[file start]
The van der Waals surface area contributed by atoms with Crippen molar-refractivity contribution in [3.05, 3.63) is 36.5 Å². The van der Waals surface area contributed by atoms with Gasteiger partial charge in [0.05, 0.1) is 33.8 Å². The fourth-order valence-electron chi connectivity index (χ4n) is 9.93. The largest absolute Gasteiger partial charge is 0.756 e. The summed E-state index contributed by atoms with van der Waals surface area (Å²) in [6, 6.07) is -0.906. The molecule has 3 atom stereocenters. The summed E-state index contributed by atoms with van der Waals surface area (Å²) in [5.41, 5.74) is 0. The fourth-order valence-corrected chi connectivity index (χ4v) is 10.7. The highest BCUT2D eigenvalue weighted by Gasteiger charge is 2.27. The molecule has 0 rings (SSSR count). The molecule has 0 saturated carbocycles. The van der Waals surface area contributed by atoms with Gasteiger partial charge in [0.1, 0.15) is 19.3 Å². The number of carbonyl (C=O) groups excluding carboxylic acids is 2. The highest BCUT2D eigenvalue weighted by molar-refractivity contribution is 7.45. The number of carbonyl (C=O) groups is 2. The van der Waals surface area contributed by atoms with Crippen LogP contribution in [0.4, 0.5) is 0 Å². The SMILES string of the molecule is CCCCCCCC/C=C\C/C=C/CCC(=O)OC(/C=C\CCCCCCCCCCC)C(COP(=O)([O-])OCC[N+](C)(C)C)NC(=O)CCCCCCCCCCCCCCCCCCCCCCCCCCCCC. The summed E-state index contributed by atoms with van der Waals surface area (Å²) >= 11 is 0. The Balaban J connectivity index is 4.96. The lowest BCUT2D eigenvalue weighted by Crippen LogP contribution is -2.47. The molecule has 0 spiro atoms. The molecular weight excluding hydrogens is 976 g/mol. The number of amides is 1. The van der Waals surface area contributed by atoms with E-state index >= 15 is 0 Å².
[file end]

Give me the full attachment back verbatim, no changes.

The van der Waals surface area contributed by atoms with Crippen molar-refractivity contribution in [3.05, 3.63) is 36.5 Å². The van der Waals surface area contributed by atoms with Gasteiger partial charge in [0.05, 0.1) is 33.8 Å². The fourth-order valence-electron chi connectivity index (χ4n) is 9.93. The largest absolute Gasteiger partial charge is 0.756 e. The summed E-state index contributed by atoms with van der Waals surface area (Å²) in [6, 6.07) is -0.906. The molecule has 3 atom stereocenters. The summed E-state index contributed by atoms with van der Waals surface area (Å²) in [5.41, 5.74) is 0. The fourth-order valence-corrected chi connectivity index (χ4v) is 10.7. The highest BCUT2D eigenvalue weighted by Gasteiger charge is 2.27. The molecule has 0 rings (SSSR count). The molecule has 0 saturated carbocycles. The van der Waals surface area contributed by atoms with Gasteiger partial charge in [0.1, 0.15) is 19.3 Å². The number of carbonyl (C=O) groups excluding carboxylic acids is 2. The highest BCUT2D eigenvalue weighted by molar-refractivity contribution is 7.45. The number of carbonyl (C=O) groups is 2. The van der Waals surface area contributed by atoms with Crippen LogP contribution in [0.4, 0.5) is 0 Å². The SMILES string of the molecule is CCCCCCCC/C=C\C/C=C/CCC(=O)OC(/C=C\CCCCCCCCCCC)C(COP(=O)([O-])OCC[N+](C)(C)C)NC(=O)CCCCCCCCCCCCCCCCCCCCCCCCCCCCC. The summed E-state index contributed by atoms with van der Waals surface area (Å²) >= 11 is 0. The Balaban J connectivity index is 4.96. The lowest BCUT2D eigenvalue weighted by Crippen LogP contribution is -2.47. The molecule has 0 spiro atoms. The molecular weight excluding hydrogens is 976 g/mol. The number of amides is 1. The van der Waals surface area contributed by atoms with E-state index >= 15 is 0 Å².